Morning: bruxism, brucellosis

This morning’s names: two that are somewhat similar in sound (though they have nothing to do with one another), both referring to conditions affecting the body (but of very different sorts).

bruxism. From NOAD2:

the involuntary or habitual grinding of the teeth, typically during sleep. ORIGIN 1930s: from Greek brukhein ‘gnash the teeth’ + –ism

Lots of possible contributory causes have been suggested, but none lead to especially effective prevention or treatment regimens. But damage to the teeth can be largely averted by the use of a protective device designed to fit the individual user: what’s known as a (dental) mouth guard (or mouthguard). One illustrated here, with its storage case:

(#1)

On mouth guards, from Wikipedia:

A mouthguard is a protective device for the mouth that covers the teeth and gums to prevent and reduce injury to the teeth, arches, lips and gums. A mouthguard is most often used to prevent injury in contact sports, as a treatment for bruxism or TMD [temporaromandibular disorder], or as part of certain dental procedures, such as tooth bleaching

A sports mouthguard being inserted by a boxer:

(#2)

On the compound mouth guard: Well, yes, ‘a guard for the mouth’, but the semantics here is much more specific than that, as you can see from the beginning of the Wikipedia entry above. The general ‘a guard for the mouth’ would cover all sorts of things, like a person hired to guard mouths (say, especially valuable mouths, like those with precious stones embedded in their teeth).

brucellosis. Now, an actual disease. The short version, from NOAD2:

a bacterial disease typically affecting cattle and buffalo and causing undulant fever in humans. [This disease is caused by Gram-negative bacteria of the genus Brucella, in particular B. abortus.] ORIGIN 1930s: from modern Latin Brucella + -osis: named after Sir David Bruce (1855–1931), the Scottish physician who identified the bacterium.

(The material in square brackets is in the NOAD entry, and is in brackets there; it’s encyclopedic, rather than strictly lexicographic, information, but it’s potentially helpful to some users of the dictionary.)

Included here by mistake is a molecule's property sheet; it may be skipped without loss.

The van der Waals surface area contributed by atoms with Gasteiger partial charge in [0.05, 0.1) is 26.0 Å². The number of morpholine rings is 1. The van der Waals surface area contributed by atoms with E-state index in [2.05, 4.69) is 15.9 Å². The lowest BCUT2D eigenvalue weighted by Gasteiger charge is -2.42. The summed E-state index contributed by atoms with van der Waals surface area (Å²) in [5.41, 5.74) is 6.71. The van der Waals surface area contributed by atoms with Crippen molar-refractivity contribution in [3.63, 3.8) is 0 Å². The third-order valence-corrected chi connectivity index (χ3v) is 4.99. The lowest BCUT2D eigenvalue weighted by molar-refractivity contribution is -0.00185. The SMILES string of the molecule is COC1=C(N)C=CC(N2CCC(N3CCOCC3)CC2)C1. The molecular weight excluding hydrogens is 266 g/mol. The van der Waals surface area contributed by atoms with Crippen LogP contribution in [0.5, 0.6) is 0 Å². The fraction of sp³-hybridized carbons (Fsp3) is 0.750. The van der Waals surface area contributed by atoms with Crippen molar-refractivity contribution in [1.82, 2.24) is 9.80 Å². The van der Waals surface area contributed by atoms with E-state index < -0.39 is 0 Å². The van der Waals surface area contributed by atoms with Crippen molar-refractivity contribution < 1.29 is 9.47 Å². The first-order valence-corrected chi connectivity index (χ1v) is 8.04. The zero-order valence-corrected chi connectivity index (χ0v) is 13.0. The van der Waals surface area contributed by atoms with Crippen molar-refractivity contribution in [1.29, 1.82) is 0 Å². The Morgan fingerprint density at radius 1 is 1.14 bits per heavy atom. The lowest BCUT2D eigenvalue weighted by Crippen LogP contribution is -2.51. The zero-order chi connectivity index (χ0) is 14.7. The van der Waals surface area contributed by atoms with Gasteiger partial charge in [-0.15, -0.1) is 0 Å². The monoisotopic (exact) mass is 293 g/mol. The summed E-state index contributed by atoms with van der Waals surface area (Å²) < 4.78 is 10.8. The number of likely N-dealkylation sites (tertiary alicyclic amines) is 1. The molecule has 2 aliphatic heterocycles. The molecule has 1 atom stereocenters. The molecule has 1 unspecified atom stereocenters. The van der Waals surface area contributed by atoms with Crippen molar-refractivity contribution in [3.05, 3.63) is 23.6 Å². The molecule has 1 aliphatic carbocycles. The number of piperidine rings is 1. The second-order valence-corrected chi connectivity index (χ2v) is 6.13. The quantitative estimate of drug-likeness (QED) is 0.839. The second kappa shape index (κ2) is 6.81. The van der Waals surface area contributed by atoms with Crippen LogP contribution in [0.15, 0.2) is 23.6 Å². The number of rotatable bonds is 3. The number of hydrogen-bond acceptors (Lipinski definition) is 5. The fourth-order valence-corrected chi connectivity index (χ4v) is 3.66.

Expanded information from Wikipedia:

Brucellosis, Bang’s disease, Crimean fever, Gibraltar fever, Malta fever, Maltese fever, Mediterranean fever, rock fever, or undulant fever [so-called because the fever comes in waves], is a highly contagious zoönosis caused by ingestion of unpasteurized milk or undercooked meat from infected animals or close contact with their secretions.

Brucella species are small, Gram-negative, nonmotile, nonspore-forming, rod-shaped (coccobacilli) bacteria. They function as facultative intracellular parasites, causing chronic disease, which usually persists for life. Four species infect humans: B. melitensis, B. abortus, B. suis, and B. canis.

(#3)

… The symptoms are like those associated with many other febrile diseases, but with emphasis on muscular pain and sweating. The duration of the disease can vary from a few weeks to many months or even years.

… Wild bison and elk in the Greater Yellowstone Area (GYA) are the last remaining reservoir of B. abortus in the US. [Otherwise, the disease has been eliminated – even on the island of Malta, once a major reservoir of the disease — by the administration of vaccines, strict precautions in handling the food supply, and the culling of affected animals]

… In 1897, Danish veterinarian Bernhard Bang isolated Brucella abortus as the agent; and the additional name “Bang’s disease” was assigned.

A nasty, nasty disease, once a serious threat to the dairy industry and the dairy products industries. (My dad’s college degree was in dairy husbandry and he worked in a series of dairy-related jobs for some years after college, so brucellosis was a recurrent topic in our household.)

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